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The Power of Many?..... Coupled Wave Energy Point Absorbers Paul Young MSc candidate, University of Otago Supervised by Craig Stevens (NIWA), Pat Langhorne & Vernon Squire (Otago)

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Motivation The big idea The physics Results Where to next? Talk outline WECs… WTF?

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World resource Wave energy flux magnitude (kW per metre of wavefront) Source: Pelamis Wave Power website

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Source: Smith et al (NIWA), Analysis for Marine Renewable Energy: Wave Energy, 2008

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1. Estimate by UK Carbon Trust Advantages: High energy density Low social & environmental impact (?) Reliability & predictability (c.f. wind) Low EROEI (?) Direct desalination AND... Practical worldwide resource ~ 2000-4000 TWh/year 1 (Current global demand ~ 17000 TWh/year)

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Motivation The big idea The physics Results Where to next? Talk outline

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Point absorbers Pros: Suitable for community scale Less disruption in event of device failure Cheaper per kW/h? Cons: Non-resonant in typical sea conditions Lower efficiency Maybe a linked chain of point absorbers will 'see' long wavelengths better than a lone device?

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Key questions Is it possible to obtain better power output (per unit) with a linked chain? (Can we improve peak efficiency and/or widen bandwidth?) How are the mooring forces affected? (Survivability) What is the interplay between the device spacing and the wavelength?

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My scheme: model device

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1-D (surge only) idealisation

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Motivation The big idea The physics Results Where to next? Talk outline

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Further assumptions/simplifications Small-body approximation Linear, small amplitude waves Neglect hydrodynamic interaction between devices

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Forces Mooring forces Hydrodynamic forces: excitation, drag and radiation Master equation: (not including power take-off)

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Technical issues… Importance of memory effects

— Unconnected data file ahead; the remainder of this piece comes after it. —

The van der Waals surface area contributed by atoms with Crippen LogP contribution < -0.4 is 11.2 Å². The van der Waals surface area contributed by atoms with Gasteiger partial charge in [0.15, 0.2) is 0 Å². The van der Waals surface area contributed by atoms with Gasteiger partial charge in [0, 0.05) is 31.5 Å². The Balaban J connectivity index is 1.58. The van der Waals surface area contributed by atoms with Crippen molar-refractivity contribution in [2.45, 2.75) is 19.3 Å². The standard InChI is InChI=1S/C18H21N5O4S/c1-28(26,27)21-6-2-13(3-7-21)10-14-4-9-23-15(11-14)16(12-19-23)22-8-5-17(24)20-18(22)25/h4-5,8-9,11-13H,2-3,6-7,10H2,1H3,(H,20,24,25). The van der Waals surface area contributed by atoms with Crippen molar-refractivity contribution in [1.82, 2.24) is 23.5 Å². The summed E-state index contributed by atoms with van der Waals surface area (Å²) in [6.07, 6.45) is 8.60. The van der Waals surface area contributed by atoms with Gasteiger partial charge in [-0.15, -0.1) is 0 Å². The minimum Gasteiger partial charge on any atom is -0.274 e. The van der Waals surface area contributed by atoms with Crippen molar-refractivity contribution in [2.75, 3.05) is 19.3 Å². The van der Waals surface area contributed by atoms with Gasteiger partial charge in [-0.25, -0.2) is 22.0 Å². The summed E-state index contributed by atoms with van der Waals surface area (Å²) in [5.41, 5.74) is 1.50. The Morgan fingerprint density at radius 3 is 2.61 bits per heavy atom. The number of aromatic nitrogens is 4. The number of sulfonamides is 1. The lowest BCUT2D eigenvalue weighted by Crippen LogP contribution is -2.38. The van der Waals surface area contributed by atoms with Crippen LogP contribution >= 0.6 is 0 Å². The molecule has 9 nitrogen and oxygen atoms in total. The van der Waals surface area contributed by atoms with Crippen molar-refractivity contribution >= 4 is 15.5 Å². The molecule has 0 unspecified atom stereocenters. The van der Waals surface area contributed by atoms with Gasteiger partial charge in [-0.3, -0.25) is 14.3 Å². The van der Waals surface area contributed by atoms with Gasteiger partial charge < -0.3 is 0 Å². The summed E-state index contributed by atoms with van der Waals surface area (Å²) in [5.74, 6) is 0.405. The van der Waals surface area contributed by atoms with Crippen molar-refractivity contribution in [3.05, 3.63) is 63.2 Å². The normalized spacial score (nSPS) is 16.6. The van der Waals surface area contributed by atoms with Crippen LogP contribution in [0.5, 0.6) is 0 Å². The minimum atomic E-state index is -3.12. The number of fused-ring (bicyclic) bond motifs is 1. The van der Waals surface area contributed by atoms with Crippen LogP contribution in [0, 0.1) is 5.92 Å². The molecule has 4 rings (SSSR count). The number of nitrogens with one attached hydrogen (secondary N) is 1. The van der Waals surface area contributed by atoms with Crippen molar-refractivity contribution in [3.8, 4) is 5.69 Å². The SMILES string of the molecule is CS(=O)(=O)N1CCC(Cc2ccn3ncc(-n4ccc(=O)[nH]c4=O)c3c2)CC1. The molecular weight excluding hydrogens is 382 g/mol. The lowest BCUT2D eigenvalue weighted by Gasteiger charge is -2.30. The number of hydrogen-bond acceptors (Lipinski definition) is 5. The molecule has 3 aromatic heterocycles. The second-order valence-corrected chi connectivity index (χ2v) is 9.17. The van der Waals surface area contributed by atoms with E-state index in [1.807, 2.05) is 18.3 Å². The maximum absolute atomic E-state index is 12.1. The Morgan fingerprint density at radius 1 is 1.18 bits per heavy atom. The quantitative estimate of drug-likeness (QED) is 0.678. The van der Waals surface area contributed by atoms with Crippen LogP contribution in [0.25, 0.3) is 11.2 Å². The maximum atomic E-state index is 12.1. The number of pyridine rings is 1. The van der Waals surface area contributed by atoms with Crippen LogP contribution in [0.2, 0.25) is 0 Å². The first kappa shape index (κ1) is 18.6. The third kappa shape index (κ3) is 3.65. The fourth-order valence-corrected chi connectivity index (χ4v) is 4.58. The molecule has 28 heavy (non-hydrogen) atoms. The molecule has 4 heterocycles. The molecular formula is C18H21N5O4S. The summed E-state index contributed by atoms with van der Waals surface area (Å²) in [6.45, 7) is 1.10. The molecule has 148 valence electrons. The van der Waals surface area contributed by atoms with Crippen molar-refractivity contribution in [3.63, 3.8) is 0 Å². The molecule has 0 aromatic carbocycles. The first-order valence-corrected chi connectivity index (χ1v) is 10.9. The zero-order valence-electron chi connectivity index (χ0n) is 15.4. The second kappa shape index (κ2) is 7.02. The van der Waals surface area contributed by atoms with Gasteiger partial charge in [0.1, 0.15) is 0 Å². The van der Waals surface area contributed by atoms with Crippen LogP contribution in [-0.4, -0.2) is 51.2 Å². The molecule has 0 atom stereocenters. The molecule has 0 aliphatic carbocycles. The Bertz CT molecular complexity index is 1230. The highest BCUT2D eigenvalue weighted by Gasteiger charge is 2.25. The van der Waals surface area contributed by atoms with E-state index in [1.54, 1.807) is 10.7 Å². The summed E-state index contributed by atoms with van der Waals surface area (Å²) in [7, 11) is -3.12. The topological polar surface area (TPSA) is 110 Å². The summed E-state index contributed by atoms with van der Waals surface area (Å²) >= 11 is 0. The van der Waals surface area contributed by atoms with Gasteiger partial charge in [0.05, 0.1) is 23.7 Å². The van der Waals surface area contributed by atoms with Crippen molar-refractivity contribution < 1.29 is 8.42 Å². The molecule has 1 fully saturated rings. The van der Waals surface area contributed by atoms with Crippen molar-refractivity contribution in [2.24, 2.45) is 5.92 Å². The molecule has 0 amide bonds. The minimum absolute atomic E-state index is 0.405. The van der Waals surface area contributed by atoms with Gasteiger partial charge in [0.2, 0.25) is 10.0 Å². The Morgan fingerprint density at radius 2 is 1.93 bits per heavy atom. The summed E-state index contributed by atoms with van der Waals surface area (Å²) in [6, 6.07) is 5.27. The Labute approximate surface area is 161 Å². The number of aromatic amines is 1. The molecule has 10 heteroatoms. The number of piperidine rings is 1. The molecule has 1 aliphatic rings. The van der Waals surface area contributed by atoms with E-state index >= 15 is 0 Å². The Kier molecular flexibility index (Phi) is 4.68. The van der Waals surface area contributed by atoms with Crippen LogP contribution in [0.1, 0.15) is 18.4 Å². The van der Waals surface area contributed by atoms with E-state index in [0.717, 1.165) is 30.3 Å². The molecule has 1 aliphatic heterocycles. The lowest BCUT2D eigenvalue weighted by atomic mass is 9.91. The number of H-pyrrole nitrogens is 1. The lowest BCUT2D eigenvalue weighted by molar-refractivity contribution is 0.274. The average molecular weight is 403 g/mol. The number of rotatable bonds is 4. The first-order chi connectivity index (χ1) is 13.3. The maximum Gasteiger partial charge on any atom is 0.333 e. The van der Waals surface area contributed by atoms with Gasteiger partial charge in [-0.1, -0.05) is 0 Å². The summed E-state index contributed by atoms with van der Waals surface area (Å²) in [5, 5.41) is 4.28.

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Motivation The big idea The physics Results Where to next? Talk outline

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Validating numerical code For lone device with zero drag, easy to solve equation of motion analytically.

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Discrepancy between models with and without memory effects noticeable when nonlinear drag introduced, but small.

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HOT OFF THE PRESS: Things get interesting with multiple devices.

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Some good agreement...

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...some poor agreement...

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Motivation The big idea The physics Results Where to next? Talk outline

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Mooring and linkage forces { Chacterise as tension-only spring Spring stiffness (Linkage force on device J from device K) Device spacing Position of device K

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Hydrodynamic forces (The tricky part...) Inline force on small(ish) bodies in oscillatory flow often described by Morison equation: BUT added mass depends on the oscillation frequency... Drag coefficient Area 'seen' by fluid Fluid density Fluid velocity Added mass Submerged volume

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But under nonlinear conditions, device response may be over much broader range of frequencies... Data from Hulme, A.: The wave forces acting on a floating hemisphere undergoing forced periodic oscillations. 1982. How big is the effect? Semi-submerged sphere moving in surge For device with a ≈ 2m, energy-bearing wavelengths in typical sea state are 0.056ka0.126

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Falnes' formulation 1. Falnes, J.: Ocean Waves and Oscillating Systems: linear interactions including wave-energy extraction. 2002. Wave forces are decomposed in frequency domain into excitation and radiation forces. For surge, under small-body approximation, these are 1 : ( + damping term) (c.f. )

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Added mass at infinite frequency Impulse response function Added damping This expression is exact, but added mass and damping depend on body geometry. Radiation force in time domain

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Thankfully......can fit an analytic function that isn't horrible Data from Hulme, A.: The wave forces acting on a floating hemisphere undergoing forced periodic oscillations. 1982.

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Evaluate integrals with MATLAB symbolic math toolbox to get:

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Master equation { n.b.

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Solution method Solve numerically with 4 th order Runge-Kutta procedure on MATLAB Cast as 1 st order vector equation for (n.b. will be 4n entries with internal mass included)

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Memory integral giving good agreement for linear motion over wavelength range

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